You’ve got the freedom to experiment.

This is such an important library function, both to the development of children, and to the development of the kind of world I want to live in. In that world, people are open-minded. They are free to explore new interests, and to easily set them aside if they are not captivating. They are able to listen to different kinds of thinkers, without needing to invest in one particular school. They have choice.

They have intellectual options.

So there’s another reason why libraries are awesome; Libraries give you the freedom to try new things.

Mr Tulk and dog "Sausage" going fishing using flying fox he built onto other island - Solitary Island, c. 1935 / by Winifred Tulk

The Mystery of the Mystery Mystery

I as said in my last post about pushing books, I hate to be told what to read. This is not just due to my own obstinance, its also on account of, I’m fussy. I get in the mood for a certain kind of book, or a certain author, and that is the only thing I want to read. I accept no substitutes. I particularly like to discover an author that suits my tastes, greedily devour their whole catalog, and then mopily do research until I find a new writer and can feed my gluttony for reading all over again.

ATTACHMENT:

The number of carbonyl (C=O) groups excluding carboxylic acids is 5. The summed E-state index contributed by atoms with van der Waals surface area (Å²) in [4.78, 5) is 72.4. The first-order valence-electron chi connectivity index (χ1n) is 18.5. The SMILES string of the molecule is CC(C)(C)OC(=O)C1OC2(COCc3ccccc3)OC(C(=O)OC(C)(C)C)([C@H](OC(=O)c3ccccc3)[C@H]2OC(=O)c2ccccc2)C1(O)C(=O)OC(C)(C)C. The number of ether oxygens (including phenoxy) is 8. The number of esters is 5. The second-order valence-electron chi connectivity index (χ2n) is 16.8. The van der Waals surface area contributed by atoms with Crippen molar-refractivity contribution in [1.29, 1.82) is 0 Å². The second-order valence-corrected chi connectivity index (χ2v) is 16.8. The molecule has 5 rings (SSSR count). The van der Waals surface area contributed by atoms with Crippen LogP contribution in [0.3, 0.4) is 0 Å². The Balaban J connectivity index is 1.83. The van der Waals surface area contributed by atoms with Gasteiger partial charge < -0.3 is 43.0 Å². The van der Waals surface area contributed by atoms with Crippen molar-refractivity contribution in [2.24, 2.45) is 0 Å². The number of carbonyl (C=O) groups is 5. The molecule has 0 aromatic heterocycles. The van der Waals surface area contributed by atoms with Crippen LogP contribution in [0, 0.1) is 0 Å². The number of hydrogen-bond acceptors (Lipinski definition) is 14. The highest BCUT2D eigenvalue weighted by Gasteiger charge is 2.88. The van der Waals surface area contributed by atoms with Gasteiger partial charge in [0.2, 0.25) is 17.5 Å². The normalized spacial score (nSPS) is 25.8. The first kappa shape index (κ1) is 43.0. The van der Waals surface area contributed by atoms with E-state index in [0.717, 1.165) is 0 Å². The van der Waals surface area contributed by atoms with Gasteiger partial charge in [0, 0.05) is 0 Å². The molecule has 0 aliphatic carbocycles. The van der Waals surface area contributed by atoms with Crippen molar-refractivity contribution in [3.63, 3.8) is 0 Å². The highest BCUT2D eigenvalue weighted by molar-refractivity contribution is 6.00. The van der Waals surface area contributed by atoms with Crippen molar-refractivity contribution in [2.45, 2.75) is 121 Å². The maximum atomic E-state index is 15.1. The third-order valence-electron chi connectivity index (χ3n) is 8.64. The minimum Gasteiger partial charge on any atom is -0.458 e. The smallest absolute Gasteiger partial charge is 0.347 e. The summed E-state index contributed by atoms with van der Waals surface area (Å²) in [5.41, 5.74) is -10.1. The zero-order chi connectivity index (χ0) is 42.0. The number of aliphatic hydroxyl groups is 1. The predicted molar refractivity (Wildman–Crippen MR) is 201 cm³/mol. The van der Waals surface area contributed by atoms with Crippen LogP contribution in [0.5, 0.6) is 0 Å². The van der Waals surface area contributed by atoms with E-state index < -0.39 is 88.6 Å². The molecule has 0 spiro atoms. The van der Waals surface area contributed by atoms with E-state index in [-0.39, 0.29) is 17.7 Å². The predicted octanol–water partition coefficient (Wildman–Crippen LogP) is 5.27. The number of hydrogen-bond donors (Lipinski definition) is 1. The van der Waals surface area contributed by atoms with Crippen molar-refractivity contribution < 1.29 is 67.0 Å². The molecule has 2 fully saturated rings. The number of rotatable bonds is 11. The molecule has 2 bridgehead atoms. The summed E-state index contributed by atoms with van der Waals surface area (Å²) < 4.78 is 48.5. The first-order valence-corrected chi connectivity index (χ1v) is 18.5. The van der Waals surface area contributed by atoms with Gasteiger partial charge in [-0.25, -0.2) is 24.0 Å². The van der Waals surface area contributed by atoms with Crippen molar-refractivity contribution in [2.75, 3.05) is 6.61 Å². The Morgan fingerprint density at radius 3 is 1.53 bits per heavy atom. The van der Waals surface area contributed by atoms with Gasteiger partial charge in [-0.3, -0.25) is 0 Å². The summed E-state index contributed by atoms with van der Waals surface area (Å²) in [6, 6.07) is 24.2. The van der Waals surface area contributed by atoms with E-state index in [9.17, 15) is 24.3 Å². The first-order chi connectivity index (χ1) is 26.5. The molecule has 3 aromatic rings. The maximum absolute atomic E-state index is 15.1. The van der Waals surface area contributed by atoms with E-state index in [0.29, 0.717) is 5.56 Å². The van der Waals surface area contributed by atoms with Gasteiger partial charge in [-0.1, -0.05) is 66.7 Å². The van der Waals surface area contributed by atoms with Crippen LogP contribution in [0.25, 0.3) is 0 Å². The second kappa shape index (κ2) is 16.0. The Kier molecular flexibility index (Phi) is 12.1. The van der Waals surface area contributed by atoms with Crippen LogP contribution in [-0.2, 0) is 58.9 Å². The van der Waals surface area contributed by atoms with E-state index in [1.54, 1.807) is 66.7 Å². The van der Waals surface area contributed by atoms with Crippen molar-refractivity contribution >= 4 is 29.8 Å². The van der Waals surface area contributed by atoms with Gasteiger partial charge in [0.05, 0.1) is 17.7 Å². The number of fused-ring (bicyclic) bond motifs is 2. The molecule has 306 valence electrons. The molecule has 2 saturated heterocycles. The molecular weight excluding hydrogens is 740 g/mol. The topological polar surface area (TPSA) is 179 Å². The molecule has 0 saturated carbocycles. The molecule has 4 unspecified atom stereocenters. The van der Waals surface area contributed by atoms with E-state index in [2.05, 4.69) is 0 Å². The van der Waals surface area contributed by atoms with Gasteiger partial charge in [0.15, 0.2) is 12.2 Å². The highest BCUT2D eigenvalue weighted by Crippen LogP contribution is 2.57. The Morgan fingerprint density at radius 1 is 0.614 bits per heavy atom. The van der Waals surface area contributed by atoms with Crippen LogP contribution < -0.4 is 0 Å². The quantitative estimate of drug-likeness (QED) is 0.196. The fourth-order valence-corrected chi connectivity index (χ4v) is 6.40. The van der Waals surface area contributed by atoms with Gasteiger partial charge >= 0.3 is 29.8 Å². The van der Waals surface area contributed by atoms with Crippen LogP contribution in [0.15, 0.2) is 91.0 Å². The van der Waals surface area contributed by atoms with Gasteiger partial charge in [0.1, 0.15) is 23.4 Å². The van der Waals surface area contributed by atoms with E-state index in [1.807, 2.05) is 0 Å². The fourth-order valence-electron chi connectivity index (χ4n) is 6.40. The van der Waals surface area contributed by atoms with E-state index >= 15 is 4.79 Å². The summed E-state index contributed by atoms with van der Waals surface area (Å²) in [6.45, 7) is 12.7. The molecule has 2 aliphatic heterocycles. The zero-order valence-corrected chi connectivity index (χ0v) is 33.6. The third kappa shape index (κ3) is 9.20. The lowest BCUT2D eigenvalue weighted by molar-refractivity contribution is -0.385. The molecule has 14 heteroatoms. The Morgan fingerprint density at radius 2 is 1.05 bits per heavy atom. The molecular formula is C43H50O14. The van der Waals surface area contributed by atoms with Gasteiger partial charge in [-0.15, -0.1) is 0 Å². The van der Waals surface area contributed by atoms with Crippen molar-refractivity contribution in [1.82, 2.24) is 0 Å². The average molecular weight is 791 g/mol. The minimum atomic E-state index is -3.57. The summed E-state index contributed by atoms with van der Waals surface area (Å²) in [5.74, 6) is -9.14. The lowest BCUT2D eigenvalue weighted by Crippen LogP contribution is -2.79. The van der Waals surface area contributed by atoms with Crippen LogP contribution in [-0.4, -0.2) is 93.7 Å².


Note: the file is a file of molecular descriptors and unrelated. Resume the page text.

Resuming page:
Which is why I don’t get why people would ever want to check out a surprise book.

Blind date with a hot read

Back around Valentine’s Day, libraries were doing this display gimmick called “Blind Date with a Hot Read.” This is a photo of one I did for one of the libraries where I work. Someone actually requested, via Twitter, that we do this! (Ours was a little unusual in that we made it easy on patrons and put the books in bags, so if you wanted to cheat and check out what your date looked like before taking it home, you could.) I can’t believe these displays worked! All over the country, people were checking out and taking home books, with no idea what they were.

So when I started at another library in late February, a library where the branch manager and I were heavily concentrating on devising ways to get the kids to at least browse the chapter books, I decided to see if this principle could be expanded, and created the Mystery Mystery. It’s just as it sounds. I wrapped a mystery in brown paper, drew a few question marks on the front, and waited to see if patrons would take home a book that they knew nothing about, other than the fact that it was a mystery. And they did! There was often much debate, but kids took a chance on the book. The one for adults met a similar reception (I did put a little note on the cover which said something like “best for ages 8-12” or “best for adults”).

mystery mystery

One of our 12 year old patrons saw the display and came up to me with his own suggestions. He said “why don’t you take two books and package them together, and then people don’t know which one they’ll get.” So I made it for him.

Asanti's Lucky Pick

In Asanti’s Lucky Pick, patrons can see a sign with the covers of each book. They know they will get one of the two, but the books are wrapped so they don’t know which one. This one seems to move even faster than the Mystery Mystery or the Blind Date books.

As foreign as it is to me, people actually seem to enjoy a little intrigue at the library. They like a little risk with their reading.